quest for the Medal of Honor for his actions in Cuba in an article in Prologue. Theodore Roosevelt considered his involvement in the Spanish-American War to be one of his crowning achievements. He desperately wanted a war to prove himself in. Once back, he was soon after the military decoration to crown his achievement: the Medal of Honor. Yockelson evaluates Roosevelt’s efforts in the Spanish-American War and whether TR deserved the Medal he was so desperate to earn.
In his quest for the medal, Roosevelt wrote to everyone he knew to try to get himself awarded the coveted medal:
A multitude of War Department documents and Roosevelt's own published letters clearly state his argument that "I am entitled to the Medal of Honor and I want it.”…Four months after submission of his name for the Medal of Honor, Roosevelt became more obsessed with the issue. He painfully told Lodge on December 6 that "if I didn't earn it, then no commissioned officer can ever earn it. . . . I don't ask this as a favor--I ask it as a right. . . . I feel rather ugly on this medal of honor business; and the President and War Dept. may as well understand it. If they want fighting, they shall have it."
For all of TR’s efforts, though, he was not awarded the medal:
Twenty-eight participants of the Santiago Campaign were approved to receive the Medal of Honor for gallantry in action, but Roosevelt's name was not among them. Instead, his name appeared with other volunteer officers on a separate list for recommendation as brevet colonel and brevet brigadier general.
Did Roosevelt deserve this Medal? First, Yockelson looks at the requirements:
To determine eligibility for the Medal of Honor, the Brevet Board had to follow paragraph 177 of the United States Army regulations. It states that "in order that the Congressional Medal of Honor may be deserved[,] service must have been performed in action as such conspicuous character to clearly distinguish the man for gallantry and intrepidity above his comrades--service that involved extreme jeopardy of life or the performance of extraordinary hazardous duty. Recommendations for the decoration will be judged by this standard of extraordinary merit, and incontestible proof of performance of the service will be exacted."(35) Since its creation during the Civil War, the Medal of Honor had been haphazardly awarded because there were no clear rules or policies for documenting and authenticating the acts of gallantry befitting the decoration. The Brevet Board served to temporarily correct this dilemma.
Yockelson also rehashes the details of TR’s time in Cuba – you can go read it yourself (I’m all for making you do a little work). So why did the Brevet Board deny TR his Medal? Was it politics? Or for real reasons?:
Exactly why the Brevet Board denied Roosevelt the award is not officially documented. There are no extant War Department records nor similar correspondence among the personal papers of Russell Alger that hint at why Roosevelt was rejected. Certainly no evidence exists to support the contention that Alger held a grudge over the Round Robin affair or Roosevelt's testimony to the congressional committee. On the contrary, letters from the War Department to Roosevelt indicate that they were more than willing to assist him in getting the Medal of Honor. One can only assume that the Brevet Board came to the conclusion that, though Roosevelt's conduct in Cuba was quite admirable, it was not worthy of a Medal of Honor.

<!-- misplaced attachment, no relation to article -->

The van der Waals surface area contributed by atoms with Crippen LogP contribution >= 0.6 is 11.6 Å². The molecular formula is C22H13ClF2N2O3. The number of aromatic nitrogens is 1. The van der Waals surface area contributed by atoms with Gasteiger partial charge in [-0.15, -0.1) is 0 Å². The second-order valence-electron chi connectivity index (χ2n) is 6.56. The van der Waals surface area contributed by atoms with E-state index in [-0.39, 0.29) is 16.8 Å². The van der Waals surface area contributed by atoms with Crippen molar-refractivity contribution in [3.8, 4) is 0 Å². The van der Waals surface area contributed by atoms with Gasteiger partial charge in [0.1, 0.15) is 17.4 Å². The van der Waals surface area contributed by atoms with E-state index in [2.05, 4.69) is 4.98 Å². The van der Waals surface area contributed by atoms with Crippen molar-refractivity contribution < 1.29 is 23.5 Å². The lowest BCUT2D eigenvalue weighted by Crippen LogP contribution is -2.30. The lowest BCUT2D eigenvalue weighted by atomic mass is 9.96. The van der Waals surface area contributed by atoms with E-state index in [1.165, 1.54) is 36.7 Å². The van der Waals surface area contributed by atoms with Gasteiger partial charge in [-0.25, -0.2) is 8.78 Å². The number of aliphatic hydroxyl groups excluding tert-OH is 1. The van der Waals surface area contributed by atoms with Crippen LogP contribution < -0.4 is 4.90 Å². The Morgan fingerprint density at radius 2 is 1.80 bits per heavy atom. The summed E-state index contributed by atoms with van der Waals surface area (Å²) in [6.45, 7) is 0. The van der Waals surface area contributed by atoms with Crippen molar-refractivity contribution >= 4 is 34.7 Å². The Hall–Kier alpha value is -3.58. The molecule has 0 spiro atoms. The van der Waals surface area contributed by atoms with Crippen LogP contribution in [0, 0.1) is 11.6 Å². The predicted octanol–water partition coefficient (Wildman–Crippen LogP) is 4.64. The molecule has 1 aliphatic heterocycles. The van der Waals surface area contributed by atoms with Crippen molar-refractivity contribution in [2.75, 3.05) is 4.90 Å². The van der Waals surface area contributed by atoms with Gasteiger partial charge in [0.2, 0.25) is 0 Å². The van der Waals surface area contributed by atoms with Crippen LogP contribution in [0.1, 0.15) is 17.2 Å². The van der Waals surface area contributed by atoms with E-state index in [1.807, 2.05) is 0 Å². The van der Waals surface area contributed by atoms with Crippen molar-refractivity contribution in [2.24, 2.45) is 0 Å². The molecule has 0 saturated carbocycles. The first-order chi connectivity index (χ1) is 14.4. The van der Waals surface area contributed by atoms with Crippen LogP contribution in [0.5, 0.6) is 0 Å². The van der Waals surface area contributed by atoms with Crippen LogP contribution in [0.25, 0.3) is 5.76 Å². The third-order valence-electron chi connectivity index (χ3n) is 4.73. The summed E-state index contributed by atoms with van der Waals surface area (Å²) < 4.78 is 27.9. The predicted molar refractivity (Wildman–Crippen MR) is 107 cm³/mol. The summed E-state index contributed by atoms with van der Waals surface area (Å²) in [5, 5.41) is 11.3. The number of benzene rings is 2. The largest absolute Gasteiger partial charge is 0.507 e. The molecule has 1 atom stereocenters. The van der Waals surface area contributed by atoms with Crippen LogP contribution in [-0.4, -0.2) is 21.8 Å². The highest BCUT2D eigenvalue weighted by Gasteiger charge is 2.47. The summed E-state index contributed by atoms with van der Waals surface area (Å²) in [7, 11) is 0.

Yockelson’s conclusion – the Brevet Board made the correct choice:
Regardless of why Roosevelt was not awarded the Medal of Honor, it was the correct decision. In one way or another, most of the officers participating in the fighting on July 1, 1898, performed very well. Military historian Graham Cosmas states that "in most regiments, the officer casualty rate was about double that for enlisted men--an indication of the extent and price of leadership from the front."(43) To single out Roosevelt as a hero among the other line officers would have been a great injustice, and the merit of the award would have been cheapened. The denial of the Medal of Honor does not diminish the fact that Roosevelt gave his best effort in attempting to bring order to the chaos along the San Juan Heights. He risked his life by riding his horse during the charge while the Spanish bullets rained down upon him. There is no doubt that he was an inspiration to the men of the Rough Riders and the troops of the cavalry division.
Even without the Medal of Honor, Theodore Roosevelt made his mark on American history, but he had desperately wanted it in 1898. Publicly at least, TR recovered from the disappointment of being denied the Medal and moved past it:
Roosevelt took the Brevet Board's decision with great disappointment, as might be expected. But time also helped heal any ill feelings he may have harbored, at least publicly. Since he was no longer serving in the United States Army, the brevet ranks of colonel and brigadier general had only political value to Roosevelt.(44) His career as a politician was right on track, and there was no reason to stew about the Medal of Honor any further. In 1907 he rejected an offer to join the Medal of Honor Club for the reason that "I was recommended for it [Medal of Honor] by my superior officers in the Santiago campaign, but I was not awarded it; and frankly, looking back on it now, I feel that the board which declined to award it took exactly the right position."